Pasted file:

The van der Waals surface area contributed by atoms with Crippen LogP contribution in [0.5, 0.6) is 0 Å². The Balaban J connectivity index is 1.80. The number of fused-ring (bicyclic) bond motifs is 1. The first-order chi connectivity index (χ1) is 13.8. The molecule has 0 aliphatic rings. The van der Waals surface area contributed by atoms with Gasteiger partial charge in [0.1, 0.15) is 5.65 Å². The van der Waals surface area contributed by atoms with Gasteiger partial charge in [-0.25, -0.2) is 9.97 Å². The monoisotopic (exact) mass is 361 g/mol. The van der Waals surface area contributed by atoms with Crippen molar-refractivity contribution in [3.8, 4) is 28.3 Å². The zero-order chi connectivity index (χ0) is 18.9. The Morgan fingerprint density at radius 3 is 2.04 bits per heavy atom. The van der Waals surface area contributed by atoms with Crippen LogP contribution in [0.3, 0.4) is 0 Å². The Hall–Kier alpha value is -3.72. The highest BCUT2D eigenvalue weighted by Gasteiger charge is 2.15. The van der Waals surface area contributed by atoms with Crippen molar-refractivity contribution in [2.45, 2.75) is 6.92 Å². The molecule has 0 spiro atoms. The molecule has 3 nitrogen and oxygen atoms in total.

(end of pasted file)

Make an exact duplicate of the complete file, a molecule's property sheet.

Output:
The van der Waals surface area contributed by atoms with Crippen LogP contribution in [0.5, 0.6) is 0 Å². The Balaban J connectivity index is 1.80. The number of fused-ring (bicyclic) bond motifs is 1. The first-order chi connectivity index (χ1) is 13.8. The molecule has 0 aliphatic rings. The van der Waals surface area contributed by atoms with Gasteiger partial charge in [0.1, 0.15) is 5.65 Å². The van der Waals surface area contributed by atoms with Gasteiger partial charge in [-0.25, -0.2) is 9.97 Å². The monoisotopic (exact) mass is 361 g/mol. The van der Waals surface area contributed by atoms with Crippen molar-refractivity contribution in [3.8, 4) is 28.3 Å². The zero-order chi connectivity index (χ0) is 18.9. The Morgan fingerprint density at radius 3 is 2.04 bits per heavy atom. The van der Waals surface area contributed by atoms with Crippen LogP contribution in [0.3, 0.4) is 0 Å². The Hall–Kier alpha value is -3.72. The highest BCUT2D eigenvalue weighted by Gasteiger charge is 2.15. The van der Waals surface area contributed by atoms with Crippen molar-refractivity contribution in [2.45, 2.75) is 6.92 Å². The molecule has 0 spiro atoms. The molecule has 3 nitrogen and oxygen atoms in total.